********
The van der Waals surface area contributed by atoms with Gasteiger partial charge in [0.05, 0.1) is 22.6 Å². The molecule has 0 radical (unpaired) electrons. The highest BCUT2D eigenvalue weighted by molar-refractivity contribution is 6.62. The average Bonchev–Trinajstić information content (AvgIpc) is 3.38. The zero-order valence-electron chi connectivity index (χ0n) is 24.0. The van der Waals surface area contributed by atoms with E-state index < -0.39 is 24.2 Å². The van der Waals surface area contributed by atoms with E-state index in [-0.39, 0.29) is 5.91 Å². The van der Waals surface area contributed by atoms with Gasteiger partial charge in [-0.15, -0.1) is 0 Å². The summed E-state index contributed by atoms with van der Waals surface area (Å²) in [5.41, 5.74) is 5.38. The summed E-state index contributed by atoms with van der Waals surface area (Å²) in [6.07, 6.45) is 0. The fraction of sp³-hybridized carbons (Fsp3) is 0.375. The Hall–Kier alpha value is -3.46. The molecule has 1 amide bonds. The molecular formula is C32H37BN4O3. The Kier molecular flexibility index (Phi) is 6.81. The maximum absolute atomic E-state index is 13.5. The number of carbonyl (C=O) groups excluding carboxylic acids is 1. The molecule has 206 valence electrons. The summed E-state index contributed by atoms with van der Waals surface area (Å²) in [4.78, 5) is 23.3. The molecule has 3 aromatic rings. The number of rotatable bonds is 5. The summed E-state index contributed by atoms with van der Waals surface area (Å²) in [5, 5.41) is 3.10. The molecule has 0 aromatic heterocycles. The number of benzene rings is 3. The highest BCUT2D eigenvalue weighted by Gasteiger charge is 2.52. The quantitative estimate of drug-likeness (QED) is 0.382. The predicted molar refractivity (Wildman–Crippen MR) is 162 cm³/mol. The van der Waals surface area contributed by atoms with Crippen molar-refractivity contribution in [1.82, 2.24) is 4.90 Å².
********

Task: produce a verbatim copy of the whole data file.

The van der Waals surface area contributed by atoms with Gasteiger partial charge in [0.05, 0.1) is 22.6 Å². The molecule has 0 radical (unpaired) electrons. The highest BCUT2D eigenvalue weighted by molar-refractivity contribution is 6.62. The average Bonchev–Trinajstić information content (AvgIpc) is 3.38. The zero-order valence-electron chi connectivity index (χ0n) is 24.0. The van der Waals surface area contributed by atoms with E-state index < -0.39 is 24.2 Å². The van der Waals surface area contributed by atoms with E-state index in [-0.39, 0.29) is 5.91 Å². The van der Waals surface area contributed by atoms with Gasteiger partial charge in [-0.15, -0.1) is 0 Å². The summed E-state index contributed by atoms with van der Waals surface area (Å²) in [5.41, 5.74) is 5.38. The summed E-state index contributed by atoms with van der Waals surface area (Å²) in [6.07, 6.45) is 0. The fraction of sp³-hybridized carbons (Fsp3) is 0.375. The Hall–Kier alpha value is -3.46. The molecule has 1 amide bonds. The molecular formula is C32H37BN4O3. The Kier molecular flexibility index (Phi) is 6.81. The maximum absolute atomic E-state index is 13.5. The number of carbonyl (C=O) groups excluding carboxylic acids is 1. The molecule has 206 valence electrons. The summed E-state index contributed by atoms with van der Waals surface area (Å²) in [4.78, 5) is 23.3. The molecule has 3 aromatic rings. The number of rotatable bonds is 5. The summed E-state index contributed by atoms with van der Waals surface area (Å²) in [5, 5.41) is 3.10. The molecule has 0 aromatic heterocycles. The number of benzene rings is 3. The highest BCUT2D eigenvalue weighted by Gasteiger charge is 2.52. The quantitative estimate of drug-likeness (QED) is 0.382. The predicted molar refractivity (Wildman–Crippen MR) is 162 cm³/mol. The van der Waals surface area contributed by atoms with Crippen molar-refractivity contribution in [1.82, 2.24) is 4.90 Å².